Top Tips For Working At Home

For many people, working from home is part of their working life, but for others, it will be the first time they’ve needed to do it. It can be a big culture shock from being surrounded by people and talking to someone right next to you to total isolation in a matter of a week. It takes some getting used but after a few weeks it starts to get easier and you can then work from pretty much anywhere, so here are a few tips to help you be more efficient and maintain your wellbeing, without feeling too isolated.


Having the right kit

Hopefully if you’re working from home, you’ve got the right tools for the job. For most this will include a web-enabled laptop, with access to your work’s intranet and files, however most people can do what they need to via email. If you need to speak to people and have a mobile phone, start using video calls. This will help you to not feel like you’re on your own, and if you’re on the phone, try to use your headphones or a headset to avoid neckache.


Flexibility versus discipline

Sticking to a routine really helps. Get up at the same time, as if you were going to leave for work, even showering and dressing for the day helps. Then get to your desk, table, kitchen work top at the same time, this will give you a feeling of continuity, the only thing that you need to be mindful of is not working over, sometimes when working at home you can work longer hours, so be strict with your start and finish times.


However, in light of Coronavirus, you’ll probably need to be more flexible, particularly if you’ve got kids and other members of your family at home. Try to find a space in the house where you can minimise disruption but be flexible enough to know that you may need to do some work in the evenings when the kids are in bed.


Don’t try to overcompensate with communication – many people feel they have to ‘be seen’, but over sending emails is going to take up other people’s time. Be efficient, get things done and share what you’ve been working on.


Take regular breaks

When you’re working from home, a routine is important, but make sure it doesn’t become monotonous. Make yourself a cup of tea or coffee, just like you would at work. Many freelancers that work from home recommend the Pomodoro Technique, whereby you choose a task and break it down into mini, focussed ‘sprints’ in the aim of reducing internal and external disruptions.


Lists is another way of compartmentalising your day, the best bit of a list is ticking off a task which gives you a huge sense of achievement. This doesn’t work for everyone, but it does help to focus your mind.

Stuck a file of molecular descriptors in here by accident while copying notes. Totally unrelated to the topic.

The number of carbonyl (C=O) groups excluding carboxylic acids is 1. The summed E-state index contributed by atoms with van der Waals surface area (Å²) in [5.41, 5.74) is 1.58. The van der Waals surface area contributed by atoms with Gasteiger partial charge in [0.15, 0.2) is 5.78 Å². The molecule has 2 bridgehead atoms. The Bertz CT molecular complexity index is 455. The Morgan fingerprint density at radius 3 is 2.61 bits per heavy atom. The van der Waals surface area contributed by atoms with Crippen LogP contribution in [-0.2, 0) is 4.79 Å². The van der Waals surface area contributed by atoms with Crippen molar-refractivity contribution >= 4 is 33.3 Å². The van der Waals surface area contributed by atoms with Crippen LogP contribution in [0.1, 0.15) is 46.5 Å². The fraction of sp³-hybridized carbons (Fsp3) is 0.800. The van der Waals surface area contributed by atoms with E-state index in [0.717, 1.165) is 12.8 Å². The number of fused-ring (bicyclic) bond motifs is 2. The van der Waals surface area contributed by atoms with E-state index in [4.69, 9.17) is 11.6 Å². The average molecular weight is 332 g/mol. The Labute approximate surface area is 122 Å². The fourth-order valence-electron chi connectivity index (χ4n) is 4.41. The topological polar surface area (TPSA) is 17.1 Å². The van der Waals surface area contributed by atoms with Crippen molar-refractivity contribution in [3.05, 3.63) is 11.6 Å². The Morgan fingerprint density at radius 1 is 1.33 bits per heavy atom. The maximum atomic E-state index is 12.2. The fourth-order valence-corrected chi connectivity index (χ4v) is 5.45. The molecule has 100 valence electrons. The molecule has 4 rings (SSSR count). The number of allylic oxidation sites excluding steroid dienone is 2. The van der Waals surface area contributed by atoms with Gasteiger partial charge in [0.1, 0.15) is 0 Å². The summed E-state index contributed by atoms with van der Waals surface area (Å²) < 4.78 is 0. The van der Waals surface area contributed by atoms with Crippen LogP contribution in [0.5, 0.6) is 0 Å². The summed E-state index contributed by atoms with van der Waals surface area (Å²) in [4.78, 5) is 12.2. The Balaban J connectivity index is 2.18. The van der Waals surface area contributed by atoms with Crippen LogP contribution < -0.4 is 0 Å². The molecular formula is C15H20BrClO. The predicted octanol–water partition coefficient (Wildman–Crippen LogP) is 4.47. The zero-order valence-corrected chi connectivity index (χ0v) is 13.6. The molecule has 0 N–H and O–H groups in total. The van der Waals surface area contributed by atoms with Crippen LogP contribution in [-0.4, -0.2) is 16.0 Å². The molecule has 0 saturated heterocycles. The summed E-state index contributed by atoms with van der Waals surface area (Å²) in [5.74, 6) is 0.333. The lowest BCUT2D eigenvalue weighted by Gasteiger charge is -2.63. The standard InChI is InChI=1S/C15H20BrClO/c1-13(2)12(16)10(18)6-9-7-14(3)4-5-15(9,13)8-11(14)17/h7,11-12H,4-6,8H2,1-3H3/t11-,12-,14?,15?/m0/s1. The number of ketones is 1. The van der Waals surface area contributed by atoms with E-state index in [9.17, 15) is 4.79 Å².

If you’re on a long conference call, stand up, walk around. These breaks will help to keep you focussed longer term and avoid burn-out.


If you normally have a lunch break – be sure to fit in some exercise; either a walk around the block (following the Government’s guidelines) or a ten-minute burst of activity to keep your energy up in the afternoon.



Keep in contact

Set up a WhatsApp group for you and your team/colleagues. Check in each morning, make sure you’re all well and ready for the day. It’s also a good way to communicate and update each other, without using email. Keep it upbeat and positive. As we’ve already mentioned, you can use video calling on your phone, but there are other options too – here’s a few you might find useful:


Zoom - is the leader in modern enterprise video communications, with an easy, reliable cloud platform for video and audio conferencing, chat, and webinars.

Google Hangouts – with options for both audio and video conferencing, users must have a Gmail account. You can host both of these for up to 25 people.

PowWowNow – offers free audio conferencing for unlimited guests. If you want video or web conferencing they do offer a subscription service. 

Skype – one of the best-known conference-calling solutions where you can host calls for up to 25 people that have skype enabled on their computer.

Your Wellbeing

During this time of lockdown and social distancing, with the vast majority of people at home, it’s never been more important to look after your mental wellbeing as well as your health.

For some people, being at home during the day will be normal, particularly for those that are retired or looking after children. However, for a lot of people, this will be quite a change from the usual day-to-day life. Once the novelty of being at home has worn off, you may find yourself wondering how to keep some sense of normality.

Here are some top tips to help you keep busy, keep well and manage your mental health.


Have a routine

A lot of people find having a routine important. From getting up at the same time each day, following the same morning routine as much as possible, but what about after that? Whether you live alone or with others, why not set a plan for the week?